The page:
What Are the Possible Ciprofloxacin Interactions?

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  • Written By: Deneatra Harmon
  • Edited By: E. E. Hubbard
  • Last Modified Date: 06 November 2018
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The oral antibiotic ciprofloxacin, also known as cipro, treats several bacterial infections such as strep, pneumonia, and staph. Doctors advise against drinking caffeine, or taking other prescription and over-the-counter medications because of possible ciprofloxacin interactions. Other drugs may make the antibiotic less effective or too powerful and can cause side effects. Hundreds of drugs can interfere with ciprofloxacin, but some of the most common include painkillers, corticosteroids, and blood thinners. Even certain vitamins and supplements may affect how this medication treats bacterial illnesses.

Ciprofloxacin reportedly interacts with caffeine, which is commonly found in soda, coffee, and chocolate. The strong effects of caffeine may intensify if taking ciprofloxacin, causing the patient to feel anxious or restless. Ciprofloxacin interactions with caffeine may also cause the patient to experience nausea or dizziness, so the doctor may recommend reducing or eliminating caffeine altogether.

Over-the-counter and other prescription medications may also interfere with the effects of ciprofloxacin. Pain and anti-inflammatory medications like acetaminophen, NSAIDs, and ibuprofen are a few examples where the patient must exercise caution when taking these with ciprofloxacin. Sometimes, acetaminophen may be taken with the more potent pain reliever tramadol. Possible ciprofloxacin interactions with the acetaminophen/tramadol combo include the risk of seizures, especially in patients with head trauma or a history of epilepsy. NSAIDs like naproxen and ibuprofen may also pose the risk of seizures, as well as hallucinations, tremors, and muscle spasms.


Corticosteroids, which treat conditions like rheumatoid arthritis, can cause possible ciprofloxacin interactions when taken together. For instance, medications in this category, such as hydrocortisone or prednisone, reportedly increase the risk of a patient developing tendinitis when combined with ciprofloxacin. Medical experts also note that caution should be taken if the patient happens to be a kidney, lung, or heart transplant recipient, as this medication may disrupt organ functioning.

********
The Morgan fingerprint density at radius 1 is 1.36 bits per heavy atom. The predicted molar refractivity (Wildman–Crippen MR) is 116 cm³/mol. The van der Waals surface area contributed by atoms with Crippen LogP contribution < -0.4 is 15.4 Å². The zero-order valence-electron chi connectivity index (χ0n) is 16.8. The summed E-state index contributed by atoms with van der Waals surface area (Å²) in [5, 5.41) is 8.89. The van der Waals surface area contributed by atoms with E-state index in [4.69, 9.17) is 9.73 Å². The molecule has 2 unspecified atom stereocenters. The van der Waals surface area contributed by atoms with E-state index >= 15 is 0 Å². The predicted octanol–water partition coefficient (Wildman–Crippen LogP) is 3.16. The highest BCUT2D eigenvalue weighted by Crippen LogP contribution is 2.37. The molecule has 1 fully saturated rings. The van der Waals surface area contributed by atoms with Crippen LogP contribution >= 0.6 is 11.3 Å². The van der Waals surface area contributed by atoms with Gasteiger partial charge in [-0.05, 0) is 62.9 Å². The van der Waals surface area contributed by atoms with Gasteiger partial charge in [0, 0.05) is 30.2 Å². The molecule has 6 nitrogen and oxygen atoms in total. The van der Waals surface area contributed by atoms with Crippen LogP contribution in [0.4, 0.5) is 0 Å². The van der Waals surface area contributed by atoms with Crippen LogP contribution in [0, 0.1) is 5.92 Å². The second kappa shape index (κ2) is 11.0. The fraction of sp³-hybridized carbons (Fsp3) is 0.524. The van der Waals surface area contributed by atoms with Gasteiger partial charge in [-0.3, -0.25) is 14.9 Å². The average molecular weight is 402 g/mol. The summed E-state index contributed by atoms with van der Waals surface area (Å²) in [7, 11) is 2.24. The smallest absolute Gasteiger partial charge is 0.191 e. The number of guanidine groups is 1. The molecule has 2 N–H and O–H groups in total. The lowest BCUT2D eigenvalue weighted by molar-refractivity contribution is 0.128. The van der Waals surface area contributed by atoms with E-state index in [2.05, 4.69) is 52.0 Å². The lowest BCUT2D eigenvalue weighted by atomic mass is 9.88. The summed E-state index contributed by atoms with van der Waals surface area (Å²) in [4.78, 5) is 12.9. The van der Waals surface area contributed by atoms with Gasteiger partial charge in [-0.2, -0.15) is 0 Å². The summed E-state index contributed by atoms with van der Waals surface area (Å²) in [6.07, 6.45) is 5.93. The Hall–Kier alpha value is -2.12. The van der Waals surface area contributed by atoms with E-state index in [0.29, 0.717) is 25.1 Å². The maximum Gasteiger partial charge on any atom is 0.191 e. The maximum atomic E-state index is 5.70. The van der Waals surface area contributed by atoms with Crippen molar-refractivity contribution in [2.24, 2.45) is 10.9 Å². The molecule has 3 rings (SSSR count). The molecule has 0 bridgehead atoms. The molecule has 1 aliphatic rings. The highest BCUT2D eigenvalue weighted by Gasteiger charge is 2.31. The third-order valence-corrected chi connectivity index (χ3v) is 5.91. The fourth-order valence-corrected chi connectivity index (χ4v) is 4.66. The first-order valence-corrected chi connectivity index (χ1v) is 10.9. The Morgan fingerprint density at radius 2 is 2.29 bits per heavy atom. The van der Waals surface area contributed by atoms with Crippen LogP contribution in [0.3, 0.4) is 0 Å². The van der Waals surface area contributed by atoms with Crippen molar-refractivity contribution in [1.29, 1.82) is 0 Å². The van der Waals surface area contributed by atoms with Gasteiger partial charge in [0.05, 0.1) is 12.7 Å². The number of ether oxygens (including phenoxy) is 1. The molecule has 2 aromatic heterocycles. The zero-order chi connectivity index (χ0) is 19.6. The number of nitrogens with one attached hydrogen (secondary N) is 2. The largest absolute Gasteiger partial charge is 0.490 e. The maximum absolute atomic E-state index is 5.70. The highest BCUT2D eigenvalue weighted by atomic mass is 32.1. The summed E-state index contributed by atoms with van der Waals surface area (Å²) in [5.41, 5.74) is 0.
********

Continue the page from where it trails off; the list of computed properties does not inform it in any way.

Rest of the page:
Blood thinners used to treat blood clots reportedly cause adverse reactions when combined with ciprofloxacin as well. Warfarin is a common blood thinner that a patient should take with caution if also taking this or other medications. Possible interactions can possibly increase the blood-thinning effects of warfarin, leading to bleeding of the brain or other organs if left untreated.

Certain vitamins and other supplements can also alter the way ciprofloxacin works in the body. Iron, zinc, and magnesium supplements, as well as calcium-based foods or products, may bind to the antibiotic and make it ineffective. Doctors recommend taking ciprofloxacin two hours before vitamin or supplement consumption, or waiting six hours afterward.


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Post 3

Oh wow. I had no idea about cipro and caffeine, thanks for the information. No wonder I've been so anxious lately.

Post 2

@burcinc-- Ciprofloxacin can be taken without food so you can take cipro two hours before your meal and then you can have your antacid after the meal.

If you decide to take the cipro after meals and you take an antacid around that time, you will need to wait around six hours to take the cipro. Cipro can interact with antacids, antacids can affect the absorption of the medication in the digestive system. So it's best not to take these two together at the same time.

It's not a good idea to take cipro with any other medication or supplement at the same time in general like the article also said.

Post 1

Does ciprofloxacin interact with antacids?

I spoke to my doctor about ciprofloxacin's interaction with my other medication but I forgot to ask about antacids.

I do use antacids almost daily because I get stomach acidity after meals. Right now, I'm taking 1000mg of ciprofloxacin per day, half in the morning and half at night. Can I keep taking my antacids?

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